P.S.: Cascade classifier gives me too many false positives...

B-Man gravatar imageB-Man ( 2014-03-13 23:05:25 -0500 )edit

A histogram doesn't contain the location information but you have that information from the block, since it came from a specific location. You need to run the complete prediction pipeline for each block instead the whole image, i.e. extract the features from the block instead of the image, then make the vector quantization (i.e. building the BoW descriptor) and then predict the class for this BoW descriptor. This you do for each block. Then, you can create a map of the SVM predictions for each object location (i.e. block location). From there one you can proceed further (depending on the results and block size, you could for example make a kinda maximum suppression on the output results).

Guanta gravatar imageGuanta ( 2014-03-14 04:00:32 -0500 )edit

In terms of this really awkward code (what a mess!). You need to slide over the image just before keypoint detection, and bow-extraction, i.e:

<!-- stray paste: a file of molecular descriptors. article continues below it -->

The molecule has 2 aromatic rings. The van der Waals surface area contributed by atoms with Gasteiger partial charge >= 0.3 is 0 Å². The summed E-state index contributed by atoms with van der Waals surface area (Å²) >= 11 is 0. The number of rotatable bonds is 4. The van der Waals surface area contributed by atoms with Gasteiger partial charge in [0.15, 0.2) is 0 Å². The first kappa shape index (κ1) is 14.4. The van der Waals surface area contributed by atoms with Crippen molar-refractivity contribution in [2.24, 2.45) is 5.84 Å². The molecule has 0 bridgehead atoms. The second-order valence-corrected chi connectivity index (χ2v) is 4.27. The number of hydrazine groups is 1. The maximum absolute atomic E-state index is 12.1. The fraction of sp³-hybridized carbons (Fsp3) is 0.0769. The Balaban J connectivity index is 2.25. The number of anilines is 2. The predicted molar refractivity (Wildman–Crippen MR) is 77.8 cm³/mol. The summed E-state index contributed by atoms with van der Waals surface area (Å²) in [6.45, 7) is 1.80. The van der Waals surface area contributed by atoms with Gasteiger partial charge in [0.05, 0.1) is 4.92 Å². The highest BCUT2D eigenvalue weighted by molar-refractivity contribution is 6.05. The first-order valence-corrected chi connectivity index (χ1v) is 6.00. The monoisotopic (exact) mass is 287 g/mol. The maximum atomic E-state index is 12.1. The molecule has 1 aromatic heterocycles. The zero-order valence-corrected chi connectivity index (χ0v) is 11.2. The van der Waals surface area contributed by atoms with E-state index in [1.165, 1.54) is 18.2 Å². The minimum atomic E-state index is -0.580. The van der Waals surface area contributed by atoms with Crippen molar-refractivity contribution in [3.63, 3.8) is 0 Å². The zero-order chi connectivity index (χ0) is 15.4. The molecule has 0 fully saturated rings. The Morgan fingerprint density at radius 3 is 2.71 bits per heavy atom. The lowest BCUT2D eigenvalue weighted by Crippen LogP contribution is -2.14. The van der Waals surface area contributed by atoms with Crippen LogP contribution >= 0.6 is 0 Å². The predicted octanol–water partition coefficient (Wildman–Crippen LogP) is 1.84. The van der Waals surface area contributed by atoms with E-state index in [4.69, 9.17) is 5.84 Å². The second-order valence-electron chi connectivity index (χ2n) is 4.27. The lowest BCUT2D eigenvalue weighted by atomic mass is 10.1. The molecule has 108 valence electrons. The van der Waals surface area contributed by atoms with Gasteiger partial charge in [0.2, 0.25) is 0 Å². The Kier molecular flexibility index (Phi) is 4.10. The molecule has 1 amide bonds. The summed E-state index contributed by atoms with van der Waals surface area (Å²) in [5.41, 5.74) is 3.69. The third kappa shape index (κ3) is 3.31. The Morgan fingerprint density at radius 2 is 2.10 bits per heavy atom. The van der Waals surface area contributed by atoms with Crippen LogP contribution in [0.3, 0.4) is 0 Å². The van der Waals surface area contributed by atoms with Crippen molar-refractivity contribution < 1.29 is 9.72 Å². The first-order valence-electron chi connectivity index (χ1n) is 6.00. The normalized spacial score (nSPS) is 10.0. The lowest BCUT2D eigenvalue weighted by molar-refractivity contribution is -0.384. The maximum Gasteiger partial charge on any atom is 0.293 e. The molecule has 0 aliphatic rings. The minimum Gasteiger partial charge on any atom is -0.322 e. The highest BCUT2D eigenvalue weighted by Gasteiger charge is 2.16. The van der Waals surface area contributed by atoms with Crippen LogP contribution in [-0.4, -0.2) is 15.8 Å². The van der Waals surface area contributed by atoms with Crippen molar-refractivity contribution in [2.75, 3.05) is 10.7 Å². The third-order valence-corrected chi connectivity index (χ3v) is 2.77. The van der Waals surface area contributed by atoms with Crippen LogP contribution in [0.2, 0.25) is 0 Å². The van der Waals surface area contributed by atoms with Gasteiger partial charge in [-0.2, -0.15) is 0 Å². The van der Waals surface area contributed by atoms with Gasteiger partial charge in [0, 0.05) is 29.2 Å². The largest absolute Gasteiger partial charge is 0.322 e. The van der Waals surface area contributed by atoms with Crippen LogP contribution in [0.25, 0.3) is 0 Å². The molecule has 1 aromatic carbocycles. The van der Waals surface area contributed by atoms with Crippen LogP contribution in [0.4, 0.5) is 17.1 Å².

blocksize = 100; // change that or vary it with another for loop

for( int y = 0; y < img2.rows-blocksize; y++) {

 for( int x = 0; x &lt; img2.cols-blocksize; x++) {

   detector.detect(img2(cv::Range(y, y+blocksize), cv::Range(x, x+blocksize), keypoint2);

   // same for bowDE.compute() and svm.predict() - hope you got the idea now
Guanta gravatar imageGuanta ( 2014-03-14 04:08:01 -0500 )edit

Hi Guanta! Thanks, I got the idea now! I was thinking if it is possible to speed up things by just examining the detected keypoints in the image, and predict for each keypoint (area around it), to which class it might belong? e.g. (don't know if this is correct):

detector.detect(img2, keypoint2);

// Just examine the area around detected keypoint (e.g. 20x20 area)

for(int i=0; i<keypoint2.size(); i++)


Rect ROI = Rect(keypoint2[i].pt.x-10, keypoint2[i].pt.y-10, 20, 20)

bowDE.compute(img2(ROI), keypoint2, bowDescriptor2)

float response = svm.predict(bowDescriptor2);


Afterwards you would build a bounding box only around the keypoints that have been predicted to belong to the target class...

Anyway, you helped me really out with your support! Thanks again for that! Cheers!

B-Man gravatar imageB-Man ( 2014-03-15 20:52:39 -0500 )edit